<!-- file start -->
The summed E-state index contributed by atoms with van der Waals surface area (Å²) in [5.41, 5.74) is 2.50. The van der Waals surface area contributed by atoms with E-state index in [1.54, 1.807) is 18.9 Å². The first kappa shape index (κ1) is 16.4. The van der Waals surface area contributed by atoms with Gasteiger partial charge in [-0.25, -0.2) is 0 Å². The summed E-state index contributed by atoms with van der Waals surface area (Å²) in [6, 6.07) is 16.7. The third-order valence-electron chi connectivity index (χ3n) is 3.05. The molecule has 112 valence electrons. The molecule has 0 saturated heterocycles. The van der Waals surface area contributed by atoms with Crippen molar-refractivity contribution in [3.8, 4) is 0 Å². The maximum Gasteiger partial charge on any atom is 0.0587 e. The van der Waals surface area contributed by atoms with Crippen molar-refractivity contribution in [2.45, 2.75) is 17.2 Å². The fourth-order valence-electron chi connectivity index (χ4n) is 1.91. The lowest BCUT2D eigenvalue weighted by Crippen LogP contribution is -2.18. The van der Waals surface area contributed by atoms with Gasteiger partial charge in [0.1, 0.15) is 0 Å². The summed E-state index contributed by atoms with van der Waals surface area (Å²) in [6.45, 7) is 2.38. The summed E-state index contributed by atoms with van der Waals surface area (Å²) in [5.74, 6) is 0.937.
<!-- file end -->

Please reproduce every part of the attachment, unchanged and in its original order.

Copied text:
The summed E-state index contributed by atoms with van der Waals surface area (Å²) in [5.41, 5.74) is 2.50. The van der Waals surface area contributed by atoms with E-state index in [1.54, 1.807) is 18.9 Å². The first kappa shape index (κ1) is 16.4. The van der Waals surface area contributed by atoms with Gasteiger partial charge in [-0.25, -0.2) is 0 Å². The summed E-state index contributed by atoms with van der Waals surface area (Å²) in [6, 6.07) is 16.7. The third-order valence-electron chi connectivity index (χ3n) is 3.05. The molecule has 112 valence electrons. The molecule has 0 saturated heterocycles. The van der Waals surface area contributed by atoms with Crippen molar-refractivity contribution in [3.8, 4) is 0 Å². The maximum Gasteiger partial charge on any atom is 0.0587 e. The van der Waals surface area contributed by atoms with Crippen molar-refractivity contribution in [2.45, 2.75) is 17.2 Å². The fourth-order valence-electron chi connectivity index (χ4n) is 1.91. The lowest BCUT2D eigenvalue weighted by Crippen LogP contribution is -2.18. The van der Waals surface area contributed by atoms with Gasteiger partial charge in [0.1, 0.15) is 0 Å². The summed E-state index contributed by atoms with van der Waals surface area (Å²) in [6.45, 7) is 2.38. The summed E-state index contributed by atoms with van der Waals surface area (Å²) in [5.74, 6) is 0.937.